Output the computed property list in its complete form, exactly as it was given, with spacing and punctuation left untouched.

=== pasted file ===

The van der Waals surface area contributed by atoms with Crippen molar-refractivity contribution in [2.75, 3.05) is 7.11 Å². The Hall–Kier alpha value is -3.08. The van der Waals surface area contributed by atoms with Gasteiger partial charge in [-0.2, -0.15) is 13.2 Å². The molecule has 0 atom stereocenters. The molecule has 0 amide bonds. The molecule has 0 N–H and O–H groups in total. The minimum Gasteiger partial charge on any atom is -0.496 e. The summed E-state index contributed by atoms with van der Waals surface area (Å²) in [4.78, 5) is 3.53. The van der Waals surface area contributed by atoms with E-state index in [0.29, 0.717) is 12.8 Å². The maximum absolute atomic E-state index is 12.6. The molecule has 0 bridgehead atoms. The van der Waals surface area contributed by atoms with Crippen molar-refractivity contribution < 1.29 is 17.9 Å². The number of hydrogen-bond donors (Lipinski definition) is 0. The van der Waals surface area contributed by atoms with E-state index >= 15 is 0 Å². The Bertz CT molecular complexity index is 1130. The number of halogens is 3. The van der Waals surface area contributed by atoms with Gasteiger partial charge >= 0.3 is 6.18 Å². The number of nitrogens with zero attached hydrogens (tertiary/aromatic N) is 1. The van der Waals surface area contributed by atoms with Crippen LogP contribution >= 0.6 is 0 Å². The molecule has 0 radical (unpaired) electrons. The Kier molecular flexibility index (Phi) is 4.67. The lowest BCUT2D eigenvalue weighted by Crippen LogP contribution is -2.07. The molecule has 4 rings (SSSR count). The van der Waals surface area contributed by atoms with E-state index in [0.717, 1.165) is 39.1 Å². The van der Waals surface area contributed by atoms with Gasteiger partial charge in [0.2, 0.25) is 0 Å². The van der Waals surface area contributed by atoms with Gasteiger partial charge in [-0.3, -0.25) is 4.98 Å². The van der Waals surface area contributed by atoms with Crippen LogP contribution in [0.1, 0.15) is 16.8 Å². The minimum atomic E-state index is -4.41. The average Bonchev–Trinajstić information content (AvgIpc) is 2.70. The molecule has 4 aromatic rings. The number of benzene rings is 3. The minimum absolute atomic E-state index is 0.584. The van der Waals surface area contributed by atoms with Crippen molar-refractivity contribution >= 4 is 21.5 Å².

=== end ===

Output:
The van der Waals surface area contributed by atoms with Crippen molar-refractivity contribution in [2.75, 3.05) is 7.11 Å². The Hall–Kier alpha value is -3.08. The van der Waals surface area contributed by atoms with Gasteiger partial charge in [-0.2, -0.15) is 13.2 Å². The molecule has 0 atom stereocenters. The molecule has 0 amide bonds. The molecule has 0 N–H and O–H groups in total. The minimum Gasteiger partial charge on any atom is -0.496 e. The summed E-state index contributed by atoms with van der Waals surface area (Å²) in [4.78, 5) is 3.53. The van der Waals surface area contributed by atoms with E-state index in [0.29, 0.717) is 12.8 Å². The maximum absolute atomic E-state index is 12.6. The molecule has 0 bridgehead atoms. The van der Waals surface area contributed by atoms with Crippen molar-refractivity contribution < 1.29 is 17.9 Å². The number of hydrogen-bond donors (Lipinski definition) is 0. The van der Waals surface area contributed by atoms with E-state index >= 15 is 0 Å². The Bertz CT molecular complexity index is 1130. The number of halogens is 3. The van der Waals surface area contributed by atoms with Gasteiger partial charge >= 0.3 is 6.18 Å². The number of nitrogens with zero attached hydrogens (tertiary/aromatic N) is 1. The van der Waals surface area contributed by atoms with Crippen LogP contribution >= 0.6 is 0 Å². The molecule has 0 radical (unpaired) electrons. The Kier molecular flexibility index (Phi) is 4.67. The lowest BCUT2D eigenvalue weighted by Crippen LogP contribution is -2.07. The molecule has 4 rings (SSSR count). The van der Waals surface area contributed by atoms with E-state index in [0.717, 1.165) is 39.1 Å². The van der Waals surface area contributed by atoms with Gasteiger partial charge in [0.2, 0.25) is 0 Å². The van der Waals surface area contributed by atoms with Gasteiger partial charge in [-0.3, -0.25) is 4.98 Å². The van der Waals surface area contributed by atoms with Crippen LogP contribution in [0.1, 0.15) is 16.8 Å². The minimum atomic E-state index is -4.41. The average Bonchev–Trinajstić information content (AvgIpc) is 2.70. The molecule has 4 aromatic rings. The number of benzene rings is 3. The minimum absolute atomic E-state index is 0.584. The van der Waals surface area contributed by atoms with Crippen molar-refractivity contribution >= 4 is 21.5 Å².